The Pickleball Craze Is Real, but Its TV Potential Is a Different Story
15% of U.S. adults said they have played pickleball, compared with 58% who have played tennis.
66% of adults and 61% of sports fans said they are not interested in watching pickleball on TV or via a streaming provider.
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The pickleball participant craze has swept across America.
In 2022, pickleball was the fastest-growing sport for the third consecutive year, with participation increasing nearly 86% year over year, according to a recent report from the Sports & Fitness Industry Association.
New Morning Consult data confirmed the widespread participation, as 15% of U.S. adults said they have played pickleball, while nearly 1 in 5 self-identified sports fans (19%) and 1 in 4 self-identified tennis fans said they’ve played the emerging racket sport.
“I have been in the sports management business for many, many years, and I’m not exaggerating when I say that I have not seen anything like this in any other sport — the exposure, growing awareness and the visibility of pickleball over the past two years,” said USA Pickleball’s outgoing CEO Stu Upson. “It’s crazy.”
Celebrities, star athletes and owners of major U.S. sports teams have taken notice, gravitating toward the burgeoning sport with their pocketbooks.
Seven-time Super Bowl winner Tom Brady and four-time NBA champion LeBron James each acquired an expansion Major League Pickleball team ahead of the league’s 2023 season. Carolina Hurricanes owner Tom Dundon reportedly purchased a majority stake via Dundon Capital Partners in the Professional Pickleball Association, and invested in e-commerce platform Pickleball Central, among other strategic pickleball-related initiatives.
The Chicago-based sports marketing firm Intersport, meanwhile, paid an undisclosed sum to become the majority owner of the Association of Pickleball Professionals Tour.
Sam Porter, co-owner of Major League Pickleball’s D.C. Pickleball Team (one of 24 teams competing across six events this year), said players tend to become advocates for the sport, telling friends and family in order to grow their playing circles.
“That was an interesting entry point as a sports and entertainment investor,” Porter said.
How the Pickleball Participant Pool Compares to That of Tennis
Pickleball’s popularity is not in dispute: A 2023 participation report found that over 36.5 million Americans played the sport between August 2021 and August 2022. But how many of those participants will actually watch pickleball when it’s on TV or available via streaming platforms?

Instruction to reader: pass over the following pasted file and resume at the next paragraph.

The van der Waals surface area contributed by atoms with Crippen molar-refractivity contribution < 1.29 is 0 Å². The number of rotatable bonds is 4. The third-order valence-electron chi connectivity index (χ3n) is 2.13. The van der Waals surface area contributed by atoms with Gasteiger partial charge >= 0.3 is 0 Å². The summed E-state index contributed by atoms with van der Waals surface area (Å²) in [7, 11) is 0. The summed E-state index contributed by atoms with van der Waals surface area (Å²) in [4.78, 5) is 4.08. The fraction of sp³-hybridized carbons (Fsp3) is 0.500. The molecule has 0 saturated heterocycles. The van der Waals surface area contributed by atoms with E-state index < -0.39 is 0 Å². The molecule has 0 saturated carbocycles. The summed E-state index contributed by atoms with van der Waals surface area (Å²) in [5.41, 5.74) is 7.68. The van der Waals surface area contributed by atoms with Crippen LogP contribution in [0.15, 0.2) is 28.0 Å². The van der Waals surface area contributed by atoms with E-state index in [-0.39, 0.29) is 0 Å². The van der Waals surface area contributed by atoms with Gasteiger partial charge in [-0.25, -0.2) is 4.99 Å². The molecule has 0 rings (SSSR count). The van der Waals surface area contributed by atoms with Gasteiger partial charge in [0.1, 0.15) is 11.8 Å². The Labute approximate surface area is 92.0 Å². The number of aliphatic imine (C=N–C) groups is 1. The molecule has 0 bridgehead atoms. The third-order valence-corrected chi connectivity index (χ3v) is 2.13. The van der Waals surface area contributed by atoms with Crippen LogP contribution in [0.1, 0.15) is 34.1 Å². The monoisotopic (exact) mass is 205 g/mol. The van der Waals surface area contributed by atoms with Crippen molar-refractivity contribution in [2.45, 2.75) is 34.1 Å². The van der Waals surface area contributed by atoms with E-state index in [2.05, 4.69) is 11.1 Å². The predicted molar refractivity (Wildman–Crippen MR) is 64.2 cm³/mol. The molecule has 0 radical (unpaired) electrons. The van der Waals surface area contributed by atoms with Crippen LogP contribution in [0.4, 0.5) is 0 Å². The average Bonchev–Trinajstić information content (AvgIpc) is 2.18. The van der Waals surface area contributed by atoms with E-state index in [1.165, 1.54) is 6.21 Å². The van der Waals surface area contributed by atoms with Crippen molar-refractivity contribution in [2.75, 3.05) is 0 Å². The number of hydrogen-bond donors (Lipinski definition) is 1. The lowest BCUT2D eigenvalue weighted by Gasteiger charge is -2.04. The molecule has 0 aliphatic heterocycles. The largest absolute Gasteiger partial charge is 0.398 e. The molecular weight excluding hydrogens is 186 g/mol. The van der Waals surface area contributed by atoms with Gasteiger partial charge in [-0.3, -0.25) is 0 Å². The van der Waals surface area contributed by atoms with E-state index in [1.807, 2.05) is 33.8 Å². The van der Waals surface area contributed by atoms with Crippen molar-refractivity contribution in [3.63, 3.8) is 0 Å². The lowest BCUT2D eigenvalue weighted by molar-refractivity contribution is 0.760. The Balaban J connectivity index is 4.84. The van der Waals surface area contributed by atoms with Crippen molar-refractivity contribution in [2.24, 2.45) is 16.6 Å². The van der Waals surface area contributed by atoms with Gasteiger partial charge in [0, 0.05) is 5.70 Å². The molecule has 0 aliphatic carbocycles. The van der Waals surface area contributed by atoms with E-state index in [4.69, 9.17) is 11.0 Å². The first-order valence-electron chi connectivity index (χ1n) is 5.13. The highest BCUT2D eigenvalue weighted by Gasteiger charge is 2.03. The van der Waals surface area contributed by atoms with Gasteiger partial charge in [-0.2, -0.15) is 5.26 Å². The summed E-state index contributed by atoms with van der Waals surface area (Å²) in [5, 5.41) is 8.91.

As the next step in the sport’s attempted takeover of America, professional pickleball leagues have signed deals with major media companies, hoping to turn the participant sport into a spectator one to compete with — and ultimately supplant — more established sports.
Many experts interviewed were skeptical. Even Upson, as he readies to depart the game’s governing body, had questions about the sport’s viability as a media product.
“Pickleball will be very healthy over the next five to 10 years,” he said. “It’s not going to be a fad. But will it end up being a product that people want to make appointment television?”
Fastest-growing sport is in a media pickle
Pickleball doesn’t have a history of TV ratings or broadcast metrics to which media executives can point and say there’s a clear audience pattern for the sport. Yet there is some initial data, and much of it suggests just how much smaller the viewing audience is compared with the sport’s participant pool.
In August, 621,000 viewers reportedly tuned in to CBS’ broadcast of the Professional Pickleball Association’s Summertime Championships. A few months later, late-night personality Stephen Colbert hosted a two-hour celebrity pickleball tournament on CBS, drawing nearly 2.5 million viewers.
“We’re trying to be both the beneficiary and the conduit to helping the sport grow,” said ESPN’s Tim Bunnell, senior vice president of programming and acquisitions and orchestrator of the network’s racket sports agreements.
The Association of Pickleball Professionals signed separate TV pacts with ESPN and CBS in January, collectively guaranteeing at least 20 hours of tour coverage across CBS Sports Network and ESPN2. Meanwhile, the Tennis Channel, which aired one pickleball event in 2021, has continued to make investments in the sport in 2023.
Despite the increased broadcast commitment to pickleball, only about 1 in 4 adults (24%) said they are at least “somewhat” interested in watching the sport on TV or via a streaming provider, according to the Morning Consult survey.
About two-thirds of adults (66%) and 3 in 5 sports fans (61%), in addition to 49% of tennis fans, said they are either “not too interested” or “not interested at all” in watching pickleball.
Among generations, millennials (33%) were most interested in watching pickleball, compared with 18% of Gen Xers and baby boomers — both tying as the least-interested cohort.
Americans Show Little Interest in Watching Pickleball on TV
The data also showed that pickleball lacks visibility across TV and social media. About 2 in 5 adults (41%), sports fans (42%) and tennis fans (42%) all said they heard about pickleball through “word of mouth,” making it by far the top method included in the survey through which the three groups have heard about the sport.
Executives and stakeholders highlighted the challenges facing pickleball to become a viable TV product. One hurdle is the fragmentation of professional pickleball across several leagues, including the Association of Pickleball Professionals, the Professional Pickleball Association and Major League Pickleball.
“No sport can handle multiple leagues playing at the same time,” Upson said. “Even the AFL and the NFL had to merge — and that’s football.”